Fjällräven/Specialized handlebar bag and rack review: well-built, very roomy and easy to get into

The big, bold, retro-looking Fjällräven/Specialized handlebar bag has a large carry capacity and is easily accessible on the move

Cyclists using Fjällräven/Specialized handlebar bag and rack
(Image: © Pat Kinsella)

Advnture Verdict

An excellent gear-carrying option for bikepacking and cycle touring adventures on relatively smooth surfaces, from lanes and gravel roads to fire trails and non-technical tracks, the Fjällräven/Specialized handlebar bag is stylish and made from good materials. It can hold heaps of kit on the inside and outside, and it is very easy to access when you’re on the move. It performs less well on lumpy, bumpy technical trails, however, when the lid bounces around. You’ll need a rack to use it on your bike, though, which makes it an expensive investment, but used in the conditions it’s designed for it will provide long-lasting and useful service. The pack is easy to remove from the rack when you’re parked up, and it comes with a shoulder strap for use while walking.


  • +

    Large volume

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    Accessible while riding, with one-hand opening

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    Extra mesh pockets

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    Weather resistant

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    Protective semi-rigid construction

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    Reflective features for safety

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    Good range of colors


  • -

    Requires (expensive) rack

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    No waterproof seal

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    Lid bounces when riding rough ground

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    Semi-rigid construction means it can’t be packed down during travel

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    Retro look not for everyone

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Meet the reviewer

best fleece jackets: Artilect Halfmoon Bio Pullover
Pat Kinsella

Pat has hiked all over the world, his adventures taking him to Mont Blanc, the roof of Western Europe; the Norwegian Alps; the highest peaks on Australia; and New Zealand’s Great Walks – among others. He’s an experienced tester of hiking footwear and gives each pair a thorough thrashing before reviewing.

Fjällräven/Specialized handlebar bag: first impressions

The huge Fjällräven/Specialized handlebar bag, mounted on its own bespoke rack (required, but sold separately) is one of the hero products of the bikepacking storage range that resulted from the recent and ongoing collaboration between Swedish pack and outdoor apparel makers Fjällräven and Californian bike gurus Specialized. Both brands are renowned for producing top quality gear, so my expectations were high.

Cyclist using Fjällräven/Specialized handlebar bag and rack

You’ll need to buy a specially designed rack to attach the Fjällräven/Specialized handlebar bag to your bike (Image credit: Pat Kinsella)

• List price: bag: $100 (US) / £90 (UK) / €100 (EU); rack: $100 (US) / £90 (UK) / €100 (EU)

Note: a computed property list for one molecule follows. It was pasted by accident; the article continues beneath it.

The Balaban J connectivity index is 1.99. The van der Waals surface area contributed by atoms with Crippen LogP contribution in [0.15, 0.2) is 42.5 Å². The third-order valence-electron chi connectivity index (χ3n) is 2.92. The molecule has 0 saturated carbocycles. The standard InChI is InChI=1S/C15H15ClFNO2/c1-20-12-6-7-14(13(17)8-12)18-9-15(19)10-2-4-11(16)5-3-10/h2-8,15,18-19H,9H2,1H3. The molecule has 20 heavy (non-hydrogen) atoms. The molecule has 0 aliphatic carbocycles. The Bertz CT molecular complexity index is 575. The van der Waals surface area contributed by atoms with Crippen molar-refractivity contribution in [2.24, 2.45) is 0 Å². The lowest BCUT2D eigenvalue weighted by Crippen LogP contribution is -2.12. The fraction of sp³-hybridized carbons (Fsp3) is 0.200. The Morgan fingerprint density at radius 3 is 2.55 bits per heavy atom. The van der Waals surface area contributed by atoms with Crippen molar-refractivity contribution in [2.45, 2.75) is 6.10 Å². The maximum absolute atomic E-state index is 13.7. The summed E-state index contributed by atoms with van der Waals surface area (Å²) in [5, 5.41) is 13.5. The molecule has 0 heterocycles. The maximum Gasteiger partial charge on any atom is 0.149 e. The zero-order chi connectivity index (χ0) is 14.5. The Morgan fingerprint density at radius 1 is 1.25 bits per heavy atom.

• Materials: outer: Vinylon F; lining: 100% recycled nylon
Interior volume: 9L
• Size (HxWxD): 23cm x 28cm x 20cm / 9in x 11in x 8in
• Weight (empty): 703g / 9oz
Compatibility: Can be used on most mountain and gravel bikes
• Colors: Ochre / Red / Black / Green

The design decisions definitely came from the folks at Fjällräven, with the prevailing style being much more European than North American. This handlebar bag in particular has quite a retro look and feel, not dissimilar to Fjällräven’s signature Kånken Classic Backpack, one of the world’s most famous and instantly recognizable daypacks

Not everyone will love this look, to be honest – it does give off a certain bike basket vibe that some people might struggle with, especially in the brighter colors. Personally, however, I love its capacious storage space, the protective semi-rigid construction, the extra mesh pockets and the fact that it’s so easy to access the main compartment. 

On the downside, you do need to invest in – and spend time setting up – the housing rack before you can get packing and set off riding the trails. This rack is essential in order to use the pack on the bike, so it’s a shame that bag and mount aren’t sold together as a combined package. The bag does come with a shoulder strap so you can carry it when you’ve parked your steed and you’re walking around, which is a nice option to have, but the primary purpose of this pack is definitely for cycle touring, bikepacking, commuting and other pedal-powered missions.

The combined rig isn’t cheap, but it’s well designed, robust and well put together, for years of adventures in the saddle, whether you’re riding a mountain bike, a gravel bike or a commuter bike. But how does it compare to some of the other best bikepacking packs on the market? I’ve been trail-testing the Fjällräven/Specialized handlebar bag for the last year to find out.

Fjällräven/Specialized handlebar bag: design and functionality

Cyclist using Fjällräven/Specialized handlebar bag and rack

Attaching the aluminum rack to your handlebar is pretty quick and easy, and mounting the bag on the rack even easier (Image credit: Pat Kinsella)

As mentioned, the Fjällräven/Specialized handlebar bag can be carried as a shoulder bag while you’re walking, and a removable strap is supplied for this purpose. But although this might be useful for those times when you’re parked up and you want to take the entire bag with you for a stroll (or to a café or bar), as opposed to leaving it on the bike, this product is primarily designed as a gear-carrying container for bikepacking. 

Before you can use it for this purpose you first need to buy and install the metal rack, which is (annoyingly) sold separately. Setting the aluminum rack up on your bike is pretty quick and easy to do, however, with a couple of clasps attaching to the handlebars, one on either side of the bar stem. A cord then loops over the center of the bars to keep the pack from drooping when you add weight, or when riding across rougher ground (this latter element is a bit fiddly, and doesn’t feel particularly effective or robust).